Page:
DSolveChangeVariables

DSolveChangeVariables[dsolve,u,t,trans]

changes the solution function in dsolve to using the transformation trans.

DSolveChangeVariables[dsolve,{u1,u2,},t,trans]

changes the solution functions in the system to .

DSolveChangeVariables[dsolve,u,{t1,,tn},trans]

changes the solution function in the partial differential equation to .

Details

  • A change of variables is often used to simplify the coefficients in a differential expression or to represent it in a more suitable coordinate system such as polar coordinates to exploit the symmetry in the problem.
  • DSolveChangeVariables can be used to perform a change of variables for a single ordinary differential equation or partial differential equation without initial or boundary conditions.
  • The change of variables is performed using the chain rule
  • on an interval or
  • over a region where denotes the Jacobian of function with respect to its arguments.
  • The possible forms for dsolve are the forms supported by DSolve:
  • DSolve[deq,y,x]ordinary differential equation
    DSolve[{deq1,,deqn},{y1,,yn},x]system of differential equations
    DSolve[deq,z,{x,y,}]partial differential equation
  • Either an unevaluated DSolve[] or Inactive[DSolve][] can be used. It is important that the dsolve does not evaluate, so the safe method is to use Inactive[DSolve][], which can be produced through Inactivate[dsolve,DSolve].
  • DSolveChangeVariables returns the result in the form Inactive[DSolve][]. Use Activate to solve the differential equation in the new coordinates. »
  • The transformation trans can have the forms:
  • t==ϕ[x]replace ϕ[x] by t
    {u==ϕ[x,y,],v=ψ[x,y,],}replace ϕ[x,y,] by u and ψ[x,y,] by v, etc.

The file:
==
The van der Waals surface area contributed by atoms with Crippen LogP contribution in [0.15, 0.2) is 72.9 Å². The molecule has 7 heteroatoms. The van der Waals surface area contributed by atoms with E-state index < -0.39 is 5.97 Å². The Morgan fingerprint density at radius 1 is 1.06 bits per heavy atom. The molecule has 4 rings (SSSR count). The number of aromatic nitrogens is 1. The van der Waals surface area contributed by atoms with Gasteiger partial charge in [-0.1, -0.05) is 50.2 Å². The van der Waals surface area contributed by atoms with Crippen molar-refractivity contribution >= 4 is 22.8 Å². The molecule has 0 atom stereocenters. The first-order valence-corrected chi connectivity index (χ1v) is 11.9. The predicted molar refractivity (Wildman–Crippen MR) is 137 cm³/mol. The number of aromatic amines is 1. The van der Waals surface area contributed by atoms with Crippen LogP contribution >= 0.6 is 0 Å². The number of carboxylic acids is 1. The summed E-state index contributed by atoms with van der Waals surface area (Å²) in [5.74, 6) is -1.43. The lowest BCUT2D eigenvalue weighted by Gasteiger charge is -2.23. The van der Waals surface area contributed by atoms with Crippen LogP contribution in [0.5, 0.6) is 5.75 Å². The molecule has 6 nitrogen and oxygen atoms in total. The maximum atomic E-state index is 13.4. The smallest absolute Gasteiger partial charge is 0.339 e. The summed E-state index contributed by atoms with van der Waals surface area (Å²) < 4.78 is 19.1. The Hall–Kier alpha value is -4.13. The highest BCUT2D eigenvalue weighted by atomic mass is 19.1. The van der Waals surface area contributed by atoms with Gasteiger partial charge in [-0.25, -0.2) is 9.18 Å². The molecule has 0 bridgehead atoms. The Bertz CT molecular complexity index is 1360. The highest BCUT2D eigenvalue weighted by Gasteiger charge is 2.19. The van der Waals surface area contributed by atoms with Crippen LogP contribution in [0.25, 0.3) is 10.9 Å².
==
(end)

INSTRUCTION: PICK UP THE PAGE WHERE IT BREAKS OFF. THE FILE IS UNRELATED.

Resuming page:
chart1chart2named coordinate systems from CoordinateChartData
  • The transformation is assumed to be differentiable on its domain of definition.
  • When using named coordinate systems, the transformation can be entered in any form accepted by CoordinateTransformData, including {oldsys,metric,dim}{newsys,metric,dim}, {oldsysnewsys,metric,dim} and the various more abbreviated forms.
  • Restrictions on the domains of the variables and parameters in the differential expression can be specified using Assumptions.

Examples

open allclose all

Basic Examples  (4)

Apply the change of variables to a linear differential equation:

Solve the differential equation:

Apply the change of variables to a nonlinear differential equation:

Transform the 2D Laplace equation from Cartesian to the polar coordinate system:

Apply the change of variables to a linear ordinary differential equation:

Solve the resulting differential equation and substitute back to the original variable:

Compare the result with the solution to the original ordinary differential equation:

Scope  (18)

Ordinary Differential Equations  (6)

Simplify a second-order linear differential equation with a change of variables:

Transform the nonlinear Riccati equation to a linear ODE with the change of variables :

Apply the trigonometric transformation to an ordinary differential equation:

Apply the complex-valued transformation and to an ordinary differential equation:

Apply the change of variables to a differential equation:

Reduce a variable-coefficient nonlinear ODE to a constant-coefficient equation using :

Partial Differential Equations  (5)

Transform the -dimensional wave equation into null coordinates:

Apply the same transformation but express the old coordinates in terms of the new ones:

Apply the change of variables to the heat equation:

Apply the change of variables and to a partial differential equation:

Apply the change of variables and to a partial differential equation:

Make a purely symbolic transformation to a partial differential equation:

Partial Differential Equations and Named Coordinate Systems  (7)

Transform a 3D Poisson's equation from Cartesian to the cylindrical coordinate system: